Versus Arthritis Centre for Sport, Exercise and Osteoarthritis
University of Nottingham

Action needed to halt the growing global impact of arthritis

Published by Arthritis Research UK | 31 October 2016

Lower back and neck pain continue to be the leading cause of disability around the world and the impact of osteoarthritis is increasing, with a new study revealing that more must be done to prevent arthritis and support people with these painful, disabling conditions.

Global burden of musculoskeletal conditions

A new analysis of data produced by the Global Burden of Disease study has shown that over the last 25 years, lower back and neck pain have consistently been the leading cause of years lived with disability (YLD) globally, with the impact of other musculoskeletal conditions also increasing. For example, osteoarthritis has grown from being the 19th most common cause of YLD in 1990 to become the 13th most common in 2015.

Further new data, based on disability adjusted life years (DALYs) - a measure that reflects both life-years lost and YLDs - also shows the increasing impact of musculoskeletal conditions on health worldwide. Low back and neck pain are now the fourth most common cause of global DALYs, having risen from 12th place in 1990. Osteoarthritis alone is now the 13th most prominent cause of DALYs, up from 19th in 1990.

People spending more years living with illness and disability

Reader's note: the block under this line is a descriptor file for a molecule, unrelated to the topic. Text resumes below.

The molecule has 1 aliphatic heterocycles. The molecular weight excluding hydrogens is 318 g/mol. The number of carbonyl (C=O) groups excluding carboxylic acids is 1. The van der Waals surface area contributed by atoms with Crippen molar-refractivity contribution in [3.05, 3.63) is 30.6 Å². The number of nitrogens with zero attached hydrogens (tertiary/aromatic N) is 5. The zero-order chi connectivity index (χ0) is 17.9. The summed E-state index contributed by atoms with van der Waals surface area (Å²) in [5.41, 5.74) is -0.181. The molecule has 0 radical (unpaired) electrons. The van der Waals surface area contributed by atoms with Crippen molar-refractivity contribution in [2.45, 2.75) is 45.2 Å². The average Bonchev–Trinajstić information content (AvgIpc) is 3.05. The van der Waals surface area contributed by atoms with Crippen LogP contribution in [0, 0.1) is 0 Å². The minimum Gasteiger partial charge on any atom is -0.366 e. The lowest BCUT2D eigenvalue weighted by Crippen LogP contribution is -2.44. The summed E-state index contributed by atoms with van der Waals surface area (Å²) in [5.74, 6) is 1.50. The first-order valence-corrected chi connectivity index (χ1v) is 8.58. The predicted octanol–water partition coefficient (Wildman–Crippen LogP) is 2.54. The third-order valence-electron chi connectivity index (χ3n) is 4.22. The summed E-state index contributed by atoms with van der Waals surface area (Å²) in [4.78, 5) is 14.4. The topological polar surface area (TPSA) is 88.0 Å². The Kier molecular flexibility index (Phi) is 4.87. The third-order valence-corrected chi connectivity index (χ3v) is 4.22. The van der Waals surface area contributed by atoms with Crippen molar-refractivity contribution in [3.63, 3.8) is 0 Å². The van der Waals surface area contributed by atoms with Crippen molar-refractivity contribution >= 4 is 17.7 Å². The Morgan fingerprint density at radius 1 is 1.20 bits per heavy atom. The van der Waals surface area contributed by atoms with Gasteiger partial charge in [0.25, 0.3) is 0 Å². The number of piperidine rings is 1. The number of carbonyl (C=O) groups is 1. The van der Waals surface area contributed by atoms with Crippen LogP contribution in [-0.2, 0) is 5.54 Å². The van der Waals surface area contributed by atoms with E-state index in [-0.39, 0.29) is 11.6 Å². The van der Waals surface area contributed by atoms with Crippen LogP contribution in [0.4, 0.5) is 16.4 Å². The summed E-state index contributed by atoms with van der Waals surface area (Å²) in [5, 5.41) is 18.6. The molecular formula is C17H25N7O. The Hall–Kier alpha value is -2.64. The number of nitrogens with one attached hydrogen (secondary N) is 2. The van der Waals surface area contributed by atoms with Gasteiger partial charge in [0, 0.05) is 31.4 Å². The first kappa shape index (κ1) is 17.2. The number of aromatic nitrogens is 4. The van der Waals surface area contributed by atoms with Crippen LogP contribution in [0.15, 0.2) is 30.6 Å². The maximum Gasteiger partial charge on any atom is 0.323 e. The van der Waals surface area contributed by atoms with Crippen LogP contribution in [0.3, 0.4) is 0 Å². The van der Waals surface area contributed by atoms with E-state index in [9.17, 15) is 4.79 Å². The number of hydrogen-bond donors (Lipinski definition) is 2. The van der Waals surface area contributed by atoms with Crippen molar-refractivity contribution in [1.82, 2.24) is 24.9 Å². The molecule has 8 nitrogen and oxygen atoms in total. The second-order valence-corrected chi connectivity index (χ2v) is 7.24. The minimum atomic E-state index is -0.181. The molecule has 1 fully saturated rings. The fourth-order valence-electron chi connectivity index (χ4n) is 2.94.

The findings on musculoskeletal conditions are part of a wider trend revealed by the research. Although healthy life expectancy has increased steadily between 1990 and 2015 in 191 out of 195 countries included in the study - by 6.1 years - it has not risen as much as overall life expectancy, which has increased by 10.1 years. This means that, overall, people are living for longer with illness and disability.

Over time, the burden of ill health measured in DALYs across the world has shifted from communicable, maternal, neonatal and nutritional disorders to disabling non-communicable diseases. These types of ill health include conditions such as osteoarthritis, as well as drug use disorders, hearing and vision loss. This shift is mainly due to increases in population numbers and ageing, and has significant implications for health systems.

Arthritis Research UK's view

Tracey Loftis, head of policy and public affairs at Arthritis Research UK, said: "This new data clearly demonstrates the impact of arthritis and musculoskeletal conditions around the world. Here in the UK, around ten million people have a musculoskeletal condition, and we expect that numbers of people affected will grow due to rising levels of obesity, physical inactivity and an ageing population.

Arthritis may not kill, but it attacks what it means to live. However, it is not inevitable. We know that maintaining a healthy body weight and engaging in physical activity can reduce the impact of arthritis. The government must do more to help people maintain good musculoskeletal health and to stop musculoskeletal conditions getting worse when they do develop.

Programmes to promote appropriate physical activity and services to tackle obesity would help to halt the growing burden of these painful, disabling conditions.

Global Burden of Disease data

The Global Burden of Disease study is the most comprehensive worldwide study of the burden of ill health. It describes mortality (death) and morbidity (illness) due to major diseases, injuries and risk factors to health at global, national and regional levels. This project brings together 1,870 independent experts in 127 countries and territories.

The latest analysis of data in this series, published in October 2016, looks at trends from 1990 to the present and highlights the changing health challenges facing people across the world in the 21st century. It gives governments and key partners the evidence they need to identify national health challenges and priorities for intervention.

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Posted on Tuesday 1st November 2016